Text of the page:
The Battle of Normandy was the first major campaign in the successful Allied invasion and liberation of Western Europe in World War II. It started on D-Day with the largest amphibious assault in history and ended with the retreat of German forces over the River Seine. Although ultimately a success, the campaign was marked by mis-steps, petty rivalries between generals, and dashed expectations of quick success - much more so than a cursory viewing of Saving Private Ryan or review of a school textbook might lead you to believe.

Placing the invasion of Europe into the larger context of World War II is important to understand what ultimately made it possible, and on the other hand why it took so damn long to bring it about. In 1940, German forces had blitzkrieged their way through France and forced the evacuation of British forces from Dunkirk. Then in 1941, Adolf Hitler invaded Russia (note to aspiring European hegemon: don't invade Russia) and began an initially spectacular advance. Uncle Joe started pressing the other Allies to open up a second front in Western Europe to relieve the pressure on his own forces, but the Allies kept Stalin for time.

Trust being as fragile as you might expect between a Communist dictatorship and the self-proclaimed champions of liberal democracy, the Allies in World War II were constantly concerned that the others might make a separate peace with Germany to save their own skins. Stalin was soaking up an enormous quantity of German manpower and equipment on the Eastern Front, which ultimately made the invasion of Normandy possible - but his constant pleas for assistance also partly led to the Allies first invading North Africa, then Sicily, and then Italy, in an attempt to take some pressure off the Reds and make sure they stayed in the game.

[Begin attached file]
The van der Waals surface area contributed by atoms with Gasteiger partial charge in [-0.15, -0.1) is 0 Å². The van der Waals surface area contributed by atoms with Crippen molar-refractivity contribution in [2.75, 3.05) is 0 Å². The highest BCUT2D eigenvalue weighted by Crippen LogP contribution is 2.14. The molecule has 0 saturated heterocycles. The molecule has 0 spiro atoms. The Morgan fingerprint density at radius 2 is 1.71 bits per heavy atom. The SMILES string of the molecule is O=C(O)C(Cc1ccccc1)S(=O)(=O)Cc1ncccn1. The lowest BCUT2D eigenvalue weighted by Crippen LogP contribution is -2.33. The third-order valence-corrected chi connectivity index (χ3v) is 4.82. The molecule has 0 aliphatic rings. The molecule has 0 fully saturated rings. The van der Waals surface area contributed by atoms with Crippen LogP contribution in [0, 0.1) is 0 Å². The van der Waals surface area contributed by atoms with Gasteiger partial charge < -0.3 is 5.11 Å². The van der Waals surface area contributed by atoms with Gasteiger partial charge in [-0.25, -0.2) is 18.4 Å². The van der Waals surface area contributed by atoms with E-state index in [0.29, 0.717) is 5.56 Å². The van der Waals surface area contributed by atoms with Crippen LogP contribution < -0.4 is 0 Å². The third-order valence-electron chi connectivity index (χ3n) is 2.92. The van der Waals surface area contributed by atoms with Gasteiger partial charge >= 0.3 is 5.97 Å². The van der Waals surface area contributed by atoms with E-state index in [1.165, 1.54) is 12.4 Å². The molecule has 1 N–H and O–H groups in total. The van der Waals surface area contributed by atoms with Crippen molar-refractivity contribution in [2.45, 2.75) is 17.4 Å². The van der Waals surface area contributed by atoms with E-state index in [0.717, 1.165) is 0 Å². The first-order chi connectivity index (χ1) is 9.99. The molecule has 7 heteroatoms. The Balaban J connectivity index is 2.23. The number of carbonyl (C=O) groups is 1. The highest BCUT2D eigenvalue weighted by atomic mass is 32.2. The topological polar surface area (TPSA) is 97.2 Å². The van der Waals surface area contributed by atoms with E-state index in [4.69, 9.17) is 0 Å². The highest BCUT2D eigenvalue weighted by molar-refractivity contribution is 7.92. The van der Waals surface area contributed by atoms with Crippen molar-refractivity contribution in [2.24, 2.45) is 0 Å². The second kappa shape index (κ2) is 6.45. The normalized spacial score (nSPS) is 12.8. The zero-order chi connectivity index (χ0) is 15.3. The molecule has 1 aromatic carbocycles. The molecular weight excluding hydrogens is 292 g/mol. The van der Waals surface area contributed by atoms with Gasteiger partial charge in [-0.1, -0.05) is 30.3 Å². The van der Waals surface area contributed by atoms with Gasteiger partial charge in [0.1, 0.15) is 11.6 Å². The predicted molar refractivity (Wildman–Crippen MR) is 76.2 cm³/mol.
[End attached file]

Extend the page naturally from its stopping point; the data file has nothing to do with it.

But plenty of other pieces had to fall into place before the invasion of Normandy was possible. The Battle of the Atlantic - the ongoing struggle to drive German U-boats out of the Atlantic and ensure the safety of the vital sea route between the U.S. and the UK - had to make major gains. A strategic air offensive designed to pin the Luftwaffe in a defensive role had churned through their capabilities with such effectiveness that the Luftwaffe only managed to fly 36 sorties against the Normandy beach heads on D-Day. Whole artificial ports that could be towed across the English Channel were constructed so that heavily-defended German ports would not have to be captured. The American and British armies had to be trained and developed almost from scratch.

When conditions were finally right in June 1944, Operation Neptune - the initial Normandy landings - was launched. The plan was to secure the beach heads quickly and then immediately start pushing towards major objectives to the south. Rather than getting trapped in a static war of attrition, which is what actually happened, the Allies had hoped to initiate what is called a war of movement - the use of fast-moving mobile capabilities to quickly break through the German lines and push south. Instead, the British completely failed to achieve their objective of capturing Caen on the first day - this was not achieved until late July. The Americans likewise failed to capture the port of Cherbourg quickly, and by the time they did take it the port facilities had been completely destroyed by the Germans and would take months to get back online.

A war of attrition of the sort the Allies had wanted to avoid is exactly what ensued. The Germans were unable to drive the invaders into the sea, but the Allies were likewise unable to break through heavy German lines. The Normandy terrain - a mixture of woodland and hedgerows known as bocage - made going on the offensive extremely difficult for both sides and highlighted deficiencies in training. Much of the British force had trained in the comparatively open country of Yorkshire and was not ready for this terrain; one unit which had happened to train in similar terrain in Kent fared much better. The Allies simply had little idea of the sort of terrain they were going to face before they got there; the War Office in London had even appealed for British patriots who had holidayed in Normandy in rosier times to send in their holiday photographs as a means of gathering intelligence.